Nm 6:22-27 | Ps 67 | Gal 4:4-7 | Lk 2:16-21
Today’s gospel scene of the shepherds visiting the newborn Jesus takes place in what our second reading refers to as “the fullness of time.” There, Paul says to the Galatians, “When the fullness of time had come, God sent his Son, born of a woman.” The nativity scenes of our heart and imagination are simple, heartwarming, and gentle, inviting us to imagine the newborn baby surrounded by love and light.
While the world at the time was in turmoil (and still remains) chaos seems to have stopped for a moment as cattle are lowing, shepherds are visiting, and magi are on their way. Mary and Joseph’s child was healthy; they had accommodations, though simple ones; and visitors had begun arriving. I would imagine that many new parents feel in these moments of new life that all is right with the world and a certain sense of fullness is settling in. Mary and Joseph would have been no different.
In the larger view, the fullness of time that Paul refers to is the full blossom of the expectations of God’s people, the shift from a time of anticipation for God’s Anointed to a time of fulfillment. The Holy Family is at the epicenter of that shift. When the shepherds arrive, they share the message of the angels, the confirming truth that Jesus is Savior, Messiah, and Lord. The message we heard today tells us that Mary “kept all these things, reflecting on them in her heart.”
This isn’t the only time Luke tells us that Mary pondered or treasured or reflected on things in her heart. It happened earlier when Gabriel shared the news that she was chosen to bear God’s Son. It will happen again when Joseph and Mary take the infant Jesus to be consecrated at the temple and are met by Simeon and Anna, who confirm that their child is the sign of salvation and the fulfillment of their desires. And then, again, we will be told that Mary keeps all things in her heart when she and Joseph find their twelve-year-old son conversing with the temple rabbis, feeling quite at home in his “Father’s house.”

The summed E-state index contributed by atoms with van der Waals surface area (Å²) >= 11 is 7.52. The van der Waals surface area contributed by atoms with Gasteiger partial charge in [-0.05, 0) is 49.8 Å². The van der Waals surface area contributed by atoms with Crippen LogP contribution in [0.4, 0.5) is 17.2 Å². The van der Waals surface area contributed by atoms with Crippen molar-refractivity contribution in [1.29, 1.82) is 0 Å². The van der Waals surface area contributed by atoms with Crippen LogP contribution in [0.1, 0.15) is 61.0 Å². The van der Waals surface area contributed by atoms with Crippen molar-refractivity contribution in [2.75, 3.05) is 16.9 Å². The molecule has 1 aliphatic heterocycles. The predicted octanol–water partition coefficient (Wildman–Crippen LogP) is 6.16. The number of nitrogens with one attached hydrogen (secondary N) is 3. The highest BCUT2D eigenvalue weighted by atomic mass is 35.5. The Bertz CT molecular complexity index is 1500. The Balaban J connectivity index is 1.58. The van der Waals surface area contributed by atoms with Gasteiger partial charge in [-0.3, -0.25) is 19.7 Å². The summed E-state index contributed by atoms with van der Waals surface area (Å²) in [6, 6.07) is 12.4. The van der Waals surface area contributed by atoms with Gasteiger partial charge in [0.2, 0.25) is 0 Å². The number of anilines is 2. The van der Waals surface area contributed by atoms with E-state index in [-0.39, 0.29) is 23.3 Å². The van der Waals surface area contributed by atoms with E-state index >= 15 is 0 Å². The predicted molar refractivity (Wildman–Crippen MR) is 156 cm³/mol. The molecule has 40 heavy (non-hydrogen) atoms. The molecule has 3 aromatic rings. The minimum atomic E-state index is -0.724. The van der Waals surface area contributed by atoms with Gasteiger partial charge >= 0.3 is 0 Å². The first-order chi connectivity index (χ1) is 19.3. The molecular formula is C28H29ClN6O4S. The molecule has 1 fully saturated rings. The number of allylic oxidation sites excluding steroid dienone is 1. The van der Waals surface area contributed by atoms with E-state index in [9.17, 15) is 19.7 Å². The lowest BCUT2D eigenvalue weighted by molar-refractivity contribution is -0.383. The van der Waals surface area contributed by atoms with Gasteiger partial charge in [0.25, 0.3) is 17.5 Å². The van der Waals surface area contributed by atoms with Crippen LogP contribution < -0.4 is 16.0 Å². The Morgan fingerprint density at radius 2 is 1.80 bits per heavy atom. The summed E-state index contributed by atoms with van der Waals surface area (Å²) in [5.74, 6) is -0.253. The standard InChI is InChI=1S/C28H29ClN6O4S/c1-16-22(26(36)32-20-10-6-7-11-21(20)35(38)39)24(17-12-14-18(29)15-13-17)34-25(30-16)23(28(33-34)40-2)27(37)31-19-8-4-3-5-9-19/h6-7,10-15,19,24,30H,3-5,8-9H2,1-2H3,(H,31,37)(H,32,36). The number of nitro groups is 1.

On this day, we celebrate the Solemnity of Mary, Mother of God. She participated in bringing the Word to flesh and must have spent her lifetime digesting what it all meant, taking out each of those treasured memories and perplexing encounters—of angels and shepherds and old men and rabbis—holding them up to the light to deepen her understanding, to help form her conscience and her actions, and to fuel her imagination for what God was doing. As Mary pondered these things, I have no doubt that she grew in the courage she would need to face whatever lay ahead for her and her son.
But let’s not leave our reflections there. Let’s ponder, along with Mary, what we have been told and have experienced of her son in our lives:
If we have experienced the mercy of Jesus, how has it planted in us the gift of gratitude and the ability to extend mercy to others?
If we have received healing, how has that experience with the Lord reshaped our lives, our sense of purpose?
If we have known darkness and fear, how has the presence of Jesus, the Savior, given us the strength to stand with courage and move forward?
If we have been in need of correction, how have our paths been straightened?
Let’s hold these moments in our hearts and, following the example of Mary, never tire of taking them out to reflect on their meaning.